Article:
Curing sick monks, who rose from their beds at his request to reap the
Giving sight to a blind man at Orleans
Destroying with his breath a cauldron of beer prepared for a pagan
Taming a bear and yoking it to a plough
Jonas relates the occurrence of a miracle during Columbanus' time in
Bregenz, when that region was experiencing a period of severe famine.
Although they were without food, they were bold and unterrified in
their faith, so that they obtained food from the Lord. After their
bodies had been exhausted by three days of fasting, they found so
great an abundance of birds, just as the quails formerly covered the
camp of the children of Israel, that the whole country near there was
filled with birds. The man of God knew that this food had been
scattered on the ground for his own safety and that of his brethren,
and that the birds had come only because he was there. He ordered his
followers first to render grateful praises to the Creator, and then to
take the birds as food. And it was a wonderful and stupendous miracle;
for the birds were seized according to the father's commands and did
not attempt to fly away. The manna of birds remained for three days.
On the fourth day, a priest from an adjacent city, warned by divine
inspiration, sent a supply of grain to Saint Columban. When the supply
of grain arrived, the Omnipotent, who had furnished the winged food to
those in want, immediately commanded the phalanxes of birds to depart.
We learned this from Eustasius, who was present with the others, under
the command of the servant of God. He said that no one of them
remembered ever having seen birds of such a kind before; and the food
was of so pleasant savor that it surpassed royal viands. Oh, wonderful
gift of divine mercy!
Monastery ruins at Annegray
Coat of Arms of
Bobbio with doves, symbol of Columbanus
In France, the ruins of Columbanus' first monastery at
legally protected through the efforts of the Association
Internationale des Amis de St Columban, which purchased the site in
1959. The association also owns and protects the site containing the
cave, which acted as Columbanus' cell, and the holy well, which he
created nearby. At Luxeuil-les-Bains, the Basilica of Saint Peter
stands on the site of Columbanus' first church. A statue near the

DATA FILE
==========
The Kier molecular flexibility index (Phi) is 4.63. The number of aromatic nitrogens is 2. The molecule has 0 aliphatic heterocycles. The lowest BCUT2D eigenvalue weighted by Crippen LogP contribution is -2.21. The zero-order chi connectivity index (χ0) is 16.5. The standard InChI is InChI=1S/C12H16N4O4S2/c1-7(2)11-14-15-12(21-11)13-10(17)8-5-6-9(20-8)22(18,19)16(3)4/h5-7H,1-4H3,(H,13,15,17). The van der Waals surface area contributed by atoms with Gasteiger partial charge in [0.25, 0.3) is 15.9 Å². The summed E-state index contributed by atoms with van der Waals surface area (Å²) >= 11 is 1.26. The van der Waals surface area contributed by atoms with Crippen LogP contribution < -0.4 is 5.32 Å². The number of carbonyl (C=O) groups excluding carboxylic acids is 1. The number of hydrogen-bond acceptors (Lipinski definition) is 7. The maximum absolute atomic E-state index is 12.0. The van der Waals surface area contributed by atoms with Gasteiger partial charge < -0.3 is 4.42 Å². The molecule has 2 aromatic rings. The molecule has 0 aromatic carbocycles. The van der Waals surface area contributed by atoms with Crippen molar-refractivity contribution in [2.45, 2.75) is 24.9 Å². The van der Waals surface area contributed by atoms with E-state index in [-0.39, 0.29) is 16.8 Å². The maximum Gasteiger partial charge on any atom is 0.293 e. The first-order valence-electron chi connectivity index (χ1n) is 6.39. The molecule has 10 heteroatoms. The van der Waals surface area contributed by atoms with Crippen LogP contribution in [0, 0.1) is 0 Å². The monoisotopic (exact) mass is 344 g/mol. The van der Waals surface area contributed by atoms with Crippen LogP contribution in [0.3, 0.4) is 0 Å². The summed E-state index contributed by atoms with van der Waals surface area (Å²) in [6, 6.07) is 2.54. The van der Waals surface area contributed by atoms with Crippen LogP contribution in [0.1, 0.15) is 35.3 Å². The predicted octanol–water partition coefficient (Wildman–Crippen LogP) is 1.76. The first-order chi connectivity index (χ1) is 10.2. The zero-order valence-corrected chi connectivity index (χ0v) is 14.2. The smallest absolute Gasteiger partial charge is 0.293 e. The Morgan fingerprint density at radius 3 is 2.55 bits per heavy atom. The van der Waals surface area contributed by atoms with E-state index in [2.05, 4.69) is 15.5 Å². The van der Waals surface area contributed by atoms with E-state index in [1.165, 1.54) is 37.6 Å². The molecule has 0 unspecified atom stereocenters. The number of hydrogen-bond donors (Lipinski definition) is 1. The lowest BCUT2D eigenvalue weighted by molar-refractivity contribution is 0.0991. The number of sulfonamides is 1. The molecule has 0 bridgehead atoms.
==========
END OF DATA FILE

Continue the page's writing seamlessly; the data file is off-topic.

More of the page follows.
entrance, unveiled in 1947, shows him denouncing the immoral life of
King Theuderic II. Formally an abbey church, the basilica contains old
monastic buildings, which have been used as a minor seminary since the
nineteenth century. It is dedicated to
Columbanus and houses a bronze
statue of him in its courtyard.
San Colombano al Lambro
San Colombano al Lambro in Milan, San Colombano Belmonte
in Turin, and
San Colombano Certénoli
San Colombano Certénoli in Genoa all take their names
from the saint. The last monastery erected by
Columbanus at Bobbio
remained for centuries the stronghold of orthodoxy in northern
Bobbio Abbey in Italy became a citadel of faith and learning,
Luxeuil Abbey in France became the "nursery of saints and
apostles". The monastery produced sixty-three apostles who carried
his rule, together with the Gospel, into France, Germany, Switzerland,
and Italy. These disciples of
Columbanus are accredited with
founding over one hundred different monasteries. The canton and
town still bearing the name of
St. Gallen testify to how well one of
his disciples succeeded.
The Missionary Society of Saint Columban, founded in 1916, and the
Missionary Sisters of St. Columban, founded in 1924, are both
dedicated to Columbanus.
Remains of Columbanus,
Bobbio Abbey crypt
The remains of
Columbanus are preserved in the crypt at
Many miracles have been credited to his intercession. In 1482, the
relics were placed in a new shrine and laid beneath the altar of the
crypt. The sacristy at
Bobbio possesses a portion of the skull of the
saint, his knife, wooden cup, bell, and an ancient water vessel,
formerly containing sacred relics and said to have been given to him
by Pope Gregory I. According to some authorities, twelve teeth of the
saint were taken from the tomb in the fifteenth century and kept in
the treasury, but these have since disappeared.
Columbanus is named in the
Roman Martyrology on 23 November, which is
his feast day in Ireland. His feast is observed by the Benedictines on
Columbanus is the patron saint of motorcyclists. In art,
Columbanus is represented bearded bearing the monastic cowl, holding
in his hand a book with an Irish satchel, and standing in the midst of
wolves. Sometimes he is depicted in the attitude of taming a bear, or
with sun-beams over his head.
^ Walker's edition is also available on CELT (University College
Cork), a website that provides Irish medieval sources with English
translations. A critical edition of Jonas' Vita Columbani was
published in 1905 by Bruno Krusch in Monumenta Germaniae Historica,
Scriptores Rerum Germaincarum in usum schoarum, vol. 37, Hannover:
Hahn 1905. See also Internet Medieval Sourcebook.
^ Cluaninis is derived from the Irish words "Cluan Inis", which mean
"meadow island". The remains of the monastery can be seen at
Bellanaleck, County Fermanagh.
^ The Italians themselves followed a third system of reckoning Easter,
based on the improvements to Victorius's system introduced by